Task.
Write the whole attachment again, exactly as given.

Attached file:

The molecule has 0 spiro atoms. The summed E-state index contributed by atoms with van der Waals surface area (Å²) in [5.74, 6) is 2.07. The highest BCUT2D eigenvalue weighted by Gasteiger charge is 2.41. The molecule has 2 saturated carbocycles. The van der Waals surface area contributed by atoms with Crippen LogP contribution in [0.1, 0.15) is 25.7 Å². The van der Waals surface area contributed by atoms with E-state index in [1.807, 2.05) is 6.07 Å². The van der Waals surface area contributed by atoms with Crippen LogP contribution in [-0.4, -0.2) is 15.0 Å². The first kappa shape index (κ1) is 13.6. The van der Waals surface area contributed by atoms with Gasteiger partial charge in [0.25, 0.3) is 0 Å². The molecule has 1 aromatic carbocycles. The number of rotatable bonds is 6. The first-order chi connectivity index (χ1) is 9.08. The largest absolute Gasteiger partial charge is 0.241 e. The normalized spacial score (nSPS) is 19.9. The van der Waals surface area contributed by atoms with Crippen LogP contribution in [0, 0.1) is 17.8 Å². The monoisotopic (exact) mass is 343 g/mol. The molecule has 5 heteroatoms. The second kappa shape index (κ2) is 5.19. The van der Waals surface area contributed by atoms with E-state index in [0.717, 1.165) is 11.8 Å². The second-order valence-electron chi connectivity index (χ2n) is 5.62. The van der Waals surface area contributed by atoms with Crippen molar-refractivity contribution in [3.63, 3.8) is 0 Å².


The molecule has 0 spiro atoms. The summed E-state index contributed by atoms with van der Waals surface area (Å²) in [5.74, 6) is 2.07. The highest BCUT2D eigenvalue weighted by Gasteiger charge is 2.41. The molecule has 2 saturated carbocycles. The van der Waals surface area contributed by atoms with Crippen LogP contribution in [0.1, 0.15) is 25.7 Å². The van der Waals surface area contributed by atoms with E-state index in [1.807, 2.05) is 6.07 Å². The van der Waals surface area contributed by atoms with Crippen LogP contribution in [-0.4, -0.2) is 15.0 Å². The first kappa shape index (κ1) is 13.6. The van der Waals surface area contributed by atoms with Gasteiger partial charge in [0.25, 0.3) is 0 Å². The molecule has 1 aromatic carbocycles. The number of rotatable bonds is 6. The first-order chi connectivity index (χ1) is 9.08. The largest absolute Gasteiger partial charge is 0.241 e. The normalized spacial score (nSPS) is 19.9. The van der Waals surface area contributed by atoms with Crippen LogP contribution in [0, 0.1) is 17.8 Å². The monoisotopic (exact) mass is 343 g/mol. The molecule has 5 heteroatoms. The second kappa shape index (κ2) is 5.19. The van der Waals surface area contributed by atoms with E-state index in [0.717, 1.165) is 11.8 Å². The second-order valence-electron chi connectivity index (χ2n) is 5.62. The van der Waals surface area contributed by atoms with Crippen molar-refractivity contribution in [3.63, 3.8) is 0 Å².